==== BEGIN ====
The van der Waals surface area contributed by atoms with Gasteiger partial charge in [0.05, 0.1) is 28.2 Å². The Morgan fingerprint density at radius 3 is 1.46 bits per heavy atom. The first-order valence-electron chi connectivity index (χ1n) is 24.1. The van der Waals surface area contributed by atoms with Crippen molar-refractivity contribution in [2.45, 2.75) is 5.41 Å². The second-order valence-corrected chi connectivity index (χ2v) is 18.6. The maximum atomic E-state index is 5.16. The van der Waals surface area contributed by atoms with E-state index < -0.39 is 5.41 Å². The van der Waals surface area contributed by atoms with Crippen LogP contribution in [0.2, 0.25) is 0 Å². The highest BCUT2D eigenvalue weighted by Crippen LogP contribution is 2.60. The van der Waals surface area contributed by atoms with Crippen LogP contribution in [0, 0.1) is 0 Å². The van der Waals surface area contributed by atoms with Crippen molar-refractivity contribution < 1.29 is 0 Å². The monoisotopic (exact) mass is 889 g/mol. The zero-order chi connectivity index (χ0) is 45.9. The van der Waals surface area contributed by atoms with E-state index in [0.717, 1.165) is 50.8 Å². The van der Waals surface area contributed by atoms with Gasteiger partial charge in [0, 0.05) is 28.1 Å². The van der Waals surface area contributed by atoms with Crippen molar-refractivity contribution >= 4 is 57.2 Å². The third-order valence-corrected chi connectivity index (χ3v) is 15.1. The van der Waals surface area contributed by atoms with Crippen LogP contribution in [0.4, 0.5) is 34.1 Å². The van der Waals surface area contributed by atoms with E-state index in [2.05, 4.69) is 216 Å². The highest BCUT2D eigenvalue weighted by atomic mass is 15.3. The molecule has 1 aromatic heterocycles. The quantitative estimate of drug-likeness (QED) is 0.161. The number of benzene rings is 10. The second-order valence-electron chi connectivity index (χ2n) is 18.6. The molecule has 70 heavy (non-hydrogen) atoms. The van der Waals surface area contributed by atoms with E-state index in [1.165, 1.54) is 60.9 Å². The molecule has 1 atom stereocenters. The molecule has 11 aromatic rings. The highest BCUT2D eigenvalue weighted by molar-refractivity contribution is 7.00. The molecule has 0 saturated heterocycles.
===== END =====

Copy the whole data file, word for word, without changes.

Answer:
The van der Waals surface area contributed by atoms with Gasteiger partial charge in [0.05, 0.1) is 28.2 Å². The Morgan fingerprint density at radius 3 is 1.46 bits per heavy atom. The first-order valence-electron chi connectivity index (χ1n) is 24.1. The van der Waals surface area contributed by atoms with Crippen molar-refractivity contribution in [2.45, 2.75) is 5.41 Å². The second-order valence-corrected chi connectivity index (χ2v) is 18.6. The maximum atomic E-state index is 5.16. The van der Waals surface area contributed by atoms with E-state index < -0.39 is 5.41 Å². The van der Waals surface area contributed by atoms with Crippen LogP contribution in [0.2, 0.25) is 0 Å². The highest BCUT2D eigenvalue weighted by Crippen LogP contribution is 2.60. The van der Waals surface area contributed by atoms with Crippen LogP contribution in [0, 0.1) is 0 Å². The van der Waals surface area contributed by atoms with Crippen molar-refractivity contribution < 1.29 is 0 Å². The monoisotopic (exact) mass is 889 g/mol. The zero-order chi connectivity index (χ0) is 45.9. The van der Waals surface area contributed by atoms with E-state index in [0.717, 1.165) is 50.8 Å². The van der Waals surface area contributed by atoms with Gasteiger partial charge in [0, 0.05) is 28.1 Å². The van der Waals surface area contributed by atoms with Crippen molar-refractivity contribution >= 4 is 57.2 Å². The third-order valence-corrected chi connectivity index (χ3v) is 15.1. The van der Waals surface area contributed by atoms with Crippen LogP contribution in [0.4, 0.5) is 34.1 Å². The van der Waals surface area contributed by atoms with E-state index in [2.05, 4.69) is 216 Å². The highest BCUT2D eigenvalue weighted by atomic mass is 15.3. The molecule has 1 aromatic heterocycles. The quantitative estimate of drug-likeness (QED) is 0.161. The number of benzene rings is 10. The second-order valence-electron chi connectivity index (χ2n) is 18.6. The molecule has 70 heavy (non-hydrogen) atoms. The van der Waals surface area contributed by atoms with E-state index in [1.165, 1.54) is 60.9 Å². The molecule has 1 atom stereocenters. The molecule has 11 aromatic rings. The highest BCUT2D eigenvalue weighted by molar-refractivity contribution is 7.00. The molecule has 0 saturated heterocycles.